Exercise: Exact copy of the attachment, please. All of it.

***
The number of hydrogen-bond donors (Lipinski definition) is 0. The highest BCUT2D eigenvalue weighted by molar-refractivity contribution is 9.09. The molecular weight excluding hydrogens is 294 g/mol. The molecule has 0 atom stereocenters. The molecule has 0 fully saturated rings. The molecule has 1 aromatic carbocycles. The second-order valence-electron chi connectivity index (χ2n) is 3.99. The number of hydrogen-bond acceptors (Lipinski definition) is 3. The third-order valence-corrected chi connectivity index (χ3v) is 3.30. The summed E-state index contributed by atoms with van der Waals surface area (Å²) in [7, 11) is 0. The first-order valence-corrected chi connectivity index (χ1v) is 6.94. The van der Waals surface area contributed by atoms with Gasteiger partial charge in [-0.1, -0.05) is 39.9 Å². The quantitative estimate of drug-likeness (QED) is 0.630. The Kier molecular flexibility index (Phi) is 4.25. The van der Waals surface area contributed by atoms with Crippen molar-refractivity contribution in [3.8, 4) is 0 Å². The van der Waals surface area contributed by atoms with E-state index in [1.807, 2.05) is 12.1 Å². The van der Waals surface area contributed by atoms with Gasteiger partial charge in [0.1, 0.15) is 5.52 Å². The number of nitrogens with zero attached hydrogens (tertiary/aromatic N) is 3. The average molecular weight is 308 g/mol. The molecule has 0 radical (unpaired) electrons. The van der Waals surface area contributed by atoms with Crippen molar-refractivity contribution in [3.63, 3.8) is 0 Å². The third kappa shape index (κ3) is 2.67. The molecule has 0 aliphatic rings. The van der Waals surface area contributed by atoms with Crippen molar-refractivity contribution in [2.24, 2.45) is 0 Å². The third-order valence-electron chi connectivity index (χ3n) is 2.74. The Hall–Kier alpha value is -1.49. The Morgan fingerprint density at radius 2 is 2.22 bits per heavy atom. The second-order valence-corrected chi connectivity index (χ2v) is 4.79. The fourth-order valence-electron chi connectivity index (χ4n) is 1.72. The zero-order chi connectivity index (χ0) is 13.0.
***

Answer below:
The number of hydrogen-bond donors (Lipinski definition) is 0. The highest BCUT2D eigenvalue weighted by molar-refractivity contribution is 9.09. The molecular weight excluding hydrogens is 294 g/mol. The molecule has 0 atom stereocenters. The molecule has 0 fully saturated rings. The molecule has 1 aromatic carbocycles. The second-order valence-electron chi connectivity index (χ2n) is 3.99. The number of hydrogen-bond acceptors (Lipinski definition) is 3. The third-order valence-corrected chi connectivity index (χ3v) is 3.30. The summed E-state index contributed by atoms with van der Waals surface area (Å²) in [7, 11) is 0. The first-order valence-corrected chi connectivity index (χ1v) is 6.94. The van der Waals surface area contributed by atoms with Gasteiger partial charge in [-0.1, -0.05) is 39.9 Å². The quantitative estimate of drug-likeness (QED) is 0.630. The Kier molecular flexibility index (Phi) is 4.25. The van der Waals surface area contributed by atoms with Crippen molar-refractivity contribution in [3.8, 4) is 0 Å². The van der Waals surface area contributed by atoms with E-state index in [1.807, 2.05) is 12.1 Å². The van der Waals surface area contributed by atoms with Gasteiger partial charge in [0.1, 0.15) is 5.52 Å². The number of nitrogens with zero attached hydrogens (tertiary/aromatic N) is 3. The average molecular weight is 308 g/mol. The molecule has 0 radical (unpaired) electrons. The van der Waals surface area contributed by atoms with Crippen molar-refractivity contribution in [3.63, 3.8) is 0 Å². The third kappa shape index (κ3) is 2.67. The molecule has 0 aliphatic rings. The van der Waals surface area contributed by atoms with Crippen molar-refractivity contribution in [2.24, 2.45) is 0 Å². The third-order valence-electron chi connectivity index (χ3n) is 2.74. The Hall–Kier alpha value is -1.49. The Morgan fingerprint density at radius 2 is 2.22 bits per heavy atom. The second-order valence-corrected chi connectivity index (χ2v) is 4.79. The fourth-order valence-electron chi connectivity index (χ4n) is 1.72. The zero-order chi connectivity index (χ0) is 13.0.